Shortly after, we read: "At this point the booklet instructs the worshippers to make a prostration. We fold where we are standing, dropping to our knees, a process that takes longer for some than others. ... A prostration is a shuffly process. ... Another prostration here. More shuffling."

I must say, I was thinking: the audacity!

But I kept on reading. And I was shamed. Humbled. And then hooked. Author Frederica Mathewes-Green sure showed me a thing or two about faith. Hers, and the faith of those around her, shined brightly and compellingly to this seeking-heart Protestant.

There are many moments throughout the book where I was stunned by the beauty of God and of her love for Him and of the treasures within Orthodoxy. I will not share them here -- I want you to discover them for yourself, like I did! And I wound up caring very much for all the "characters" that make up her life: would that I, too, could find such a family!

All in all, I do highly recommend this book.
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6 of 6 people found the following review helpful By Nicholas Dawson on October 24, 2006
Format: Paperback
I think this book is very important to anyone interested in the Orthodox Church. It's not the only book you'll want to read, but it supplements the other great books out there in a unique and important way.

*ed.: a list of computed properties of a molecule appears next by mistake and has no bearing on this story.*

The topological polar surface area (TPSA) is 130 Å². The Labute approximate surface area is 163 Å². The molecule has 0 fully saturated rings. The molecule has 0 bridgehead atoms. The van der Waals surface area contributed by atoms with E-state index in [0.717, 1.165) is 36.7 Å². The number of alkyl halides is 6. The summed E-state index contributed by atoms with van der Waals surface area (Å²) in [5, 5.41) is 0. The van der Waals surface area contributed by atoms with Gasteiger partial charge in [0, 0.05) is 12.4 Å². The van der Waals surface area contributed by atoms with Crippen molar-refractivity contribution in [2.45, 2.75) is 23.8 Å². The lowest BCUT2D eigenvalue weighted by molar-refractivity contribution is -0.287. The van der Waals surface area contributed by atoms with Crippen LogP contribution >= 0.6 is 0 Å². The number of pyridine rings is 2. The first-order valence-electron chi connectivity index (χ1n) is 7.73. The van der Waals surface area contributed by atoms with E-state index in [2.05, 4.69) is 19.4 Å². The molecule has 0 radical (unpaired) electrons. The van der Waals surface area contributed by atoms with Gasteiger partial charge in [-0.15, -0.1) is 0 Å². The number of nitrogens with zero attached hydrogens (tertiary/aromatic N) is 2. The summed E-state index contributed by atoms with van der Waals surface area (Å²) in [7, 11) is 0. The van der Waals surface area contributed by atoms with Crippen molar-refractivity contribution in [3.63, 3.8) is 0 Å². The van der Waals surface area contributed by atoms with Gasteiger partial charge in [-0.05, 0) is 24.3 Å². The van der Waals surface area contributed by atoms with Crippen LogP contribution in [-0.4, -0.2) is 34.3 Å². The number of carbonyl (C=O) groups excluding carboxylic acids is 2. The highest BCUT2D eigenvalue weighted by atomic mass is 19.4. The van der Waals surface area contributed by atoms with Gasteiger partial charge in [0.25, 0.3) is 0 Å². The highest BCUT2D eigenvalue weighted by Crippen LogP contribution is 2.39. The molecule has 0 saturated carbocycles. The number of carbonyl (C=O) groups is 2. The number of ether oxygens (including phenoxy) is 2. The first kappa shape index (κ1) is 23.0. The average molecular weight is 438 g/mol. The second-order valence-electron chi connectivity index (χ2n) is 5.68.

This book is not a treatise on Thology or practice. There are a number of good books available to cover these topics. Instead, it's a personal memoir. It tells the story of a woman, a family, and a congregation as they come into their faith and tradition. There's the feel of conversation over a cup of coffee here as Mrs. Mathewes-Green talks in an engaging and humorous style about the experience of discovering a faith and building a church. It takes something that can be very intimidating - the discovery of an ancient and deep faith and tradition that is very alien to modern American culture - and makes it very human and very accessible.

If you want to get right into Theology, History, Spirituality, and Practice, Read Biship Kallistos Ware's "The Orthodox Way(Spirituality)," "The Orthodox Church (History)," Clark Carlton's "The Faith (Theology)" and some of the other great books available. These are all important. The most important piece of exploring Orthodoxy, however, is to "come and see." Experience the worship and life of the Church. It can be intimidating at first, however. But Mathewes-Green makes it so much more accessible. Give it a try!
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6 of 6 people found the following review helpful By Adam Gonnerman on March 5, 2006
Format: Hardcover
This books shares a year in the life of an Orthodox mission church from a first-person perspective. It is certainly not a weighty theological treatise, and though a bit "chatty" at times (especially the first half of the book), it provides the reader a good look at an Orthodox congregation in action. If you want to know about the doctrines and apologetics of Orthodoxy, this is not the book for you.